Joint EMHSeed & XSeed grant recipients announced

May 18, 2023 by A&S News

The Faculty of Applied Science & Engineering Research Office announced the recipients of the 2023-2025 Joint EMHSeed & XSeed Funding Program

Initiated in 2015, the Joint Seed Program is an interdivisional research funding program designed to promote multi-disciplinary research and catalyze new innovative partnerships between researchers from the Faculty of Applied Science & Engineering and those from outside of Engineering. The recipients for this year will undertake unique and innovative research initiatives ranging from surgical micro-robots to equitable healthcare and medical imaging. 

Six Arts & Science faculty members were among the recipients.

A&S XSeed Winners 

Constructing the Human Olfactory System Ex Vivo 
Co-Applicants: Michael Garton (BME) & Ting Li (Astronomy & Astrophysics) 

This research partnership will develop the first portable device that encapsulates the entire human olfactory system on a microfluidic chip. It will be integrated with a bio-machine interface that allows smell to be encoded electronically. These fluorescent-intensity channels can be connected to an artificial neural network with a multitude of potential applications, including, diagnosing Parkinson’s disease using smell. 

Evaluating the Risk of Nanomedicines on Brain Function Using the Zebrafish Model 
Co-Applicants: Kai Huang (MSE) & Qian Lin (Cell & Systems Biology) 

Nanomedicine has emerged as a promising tool for the treatment of various diseases, including cancer and neurodegenerative diseases, yet the potential risks of these medicines on brain function remain poorly understood. This project will investigate the impact of nanomedicines on brain function using the zebrafish model. The results will provide valuable insights into the impact of nanomedicines on brain function and inform the development of safe nanomedicines for the treatment of neurological diseases. 

The Open Quantum MOF Database 
Co-Applicants: Mohamad Moosavi (ChemE) & Anatole von-Lilienfeld (Chemistry) 

Metal-organic frameworks (MOFs) are porous crystalline materials with high chemical tunability that show promising performance for a wide range of sustainability applications, including carbon capture and hydrogen storage. However, the accuracy and success of these methods are tied to the availability of data. MOF properties have been computed using inexpensive, low-accuracy methods. This project aims to dramatically expand the range of available materials’ properties and enhance the accuracy of available data. This database will then be made publicly available through the Open Quantum MOF Database. This effort aims to enable AI-guided design and discovery of MOFs for a wide range of applications in the future. 

Mechanical Stimulus-Triggered Controlled Release of RNA Nanoparticles from Implantable Polymeric Depots for Localized Treatments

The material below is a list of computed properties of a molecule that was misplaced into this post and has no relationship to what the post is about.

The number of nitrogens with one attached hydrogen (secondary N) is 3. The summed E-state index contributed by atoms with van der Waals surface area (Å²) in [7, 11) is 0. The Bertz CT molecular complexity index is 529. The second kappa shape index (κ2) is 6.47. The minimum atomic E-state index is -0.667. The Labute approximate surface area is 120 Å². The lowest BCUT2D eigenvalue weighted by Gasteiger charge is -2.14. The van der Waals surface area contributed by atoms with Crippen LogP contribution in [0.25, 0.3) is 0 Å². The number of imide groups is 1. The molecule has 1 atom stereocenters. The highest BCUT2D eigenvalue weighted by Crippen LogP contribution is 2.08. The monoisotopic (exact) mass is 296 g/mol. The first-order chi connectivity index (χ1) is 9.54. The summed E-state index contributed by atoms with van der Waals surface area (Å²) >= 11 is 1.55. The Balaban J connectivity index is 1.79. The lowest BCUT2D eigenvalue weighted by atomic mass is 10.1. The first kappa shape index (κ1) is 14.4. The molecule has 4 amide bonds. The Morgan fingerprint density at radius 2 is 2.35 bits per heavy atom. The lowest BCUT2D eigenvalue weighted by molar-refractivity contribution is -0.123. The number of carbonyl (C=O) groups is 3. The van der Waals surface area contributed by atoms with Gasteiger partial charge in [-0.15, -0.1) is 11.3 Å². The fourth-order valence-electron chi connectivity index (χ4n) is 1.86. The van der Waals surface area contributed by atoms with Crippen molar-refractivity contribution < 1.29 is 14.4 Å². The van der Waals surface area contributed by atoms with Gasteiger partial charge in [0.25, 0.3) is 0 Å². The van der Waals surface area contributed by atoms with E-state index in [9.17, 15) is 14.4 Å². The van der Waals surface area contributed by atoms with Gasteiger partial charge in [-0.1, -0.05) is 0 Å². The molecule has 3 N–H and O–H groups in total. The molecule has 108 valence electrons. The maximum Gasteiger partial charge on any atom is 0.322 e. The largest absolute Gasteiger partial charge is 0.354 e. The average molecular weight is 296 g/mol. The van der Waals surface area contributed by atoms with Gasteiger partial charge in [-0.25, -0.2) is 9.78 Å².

Co-Applicants: Omar Khan (BME) & Helen Tran (Chemistry) 

Movement-related chronic immunological conditions that cause inflammation and tissue degradation are an on-going and incurable condition often treated orally through medication, which is not as targeted or effective. This project combines anti-inflammatory mRNA nanoparticles and stimuli-responsive polymers to create injectable nanoparticle depots that treat inflammation directly in the joint.  

Towards Home Monitoring of Heart Failure Patients Via Robust and Unbiased Spatial Frequency Domain Imaging 
Co-Applicants: Ofer Levi (BME) & David Lindell (Computer Science) 

Structured light imaging is a powerful tool but fails to account for differences in skin pigmentation, resulting in a significant bias for darker-skinned patients. Among the relevant techniques, spatial frequency domain imaging (SFDI) has become popular. This project addresses these limitations by developing a differentiable, end-to-end model of light transport in structured light imaging systems. Combining this model with machine learning techniques will allow learning illumination patterns to minimize reconstruction error. This model will capture variations in skin pigmentation vs. tissue depth, mitigating bias in reconstruction accuracy. This will significantly improve the quantitative accuracy and equity of SDFI systems, resulting in a viable tool for non-contact evaluation of tissue oxygenation and physiology changes in heart patients. 

Regulating the AI Lifecycle: A Multidisciplinary Perspective 
Co-Applicants: Shurui Zhou (ECE) & Boris Babic (Philosophy and Statistical Sciences) 

This project hopes to gain a better understanding of how to design the needed regulatory infrastructure for machine learning-based medical products through empirical and field experiments with industry partners and qualitative studies with a broad range of stakeholders developing medical machine learning products. This will shed insight on future research directions in this interdisciplinary area of medical AI regulation.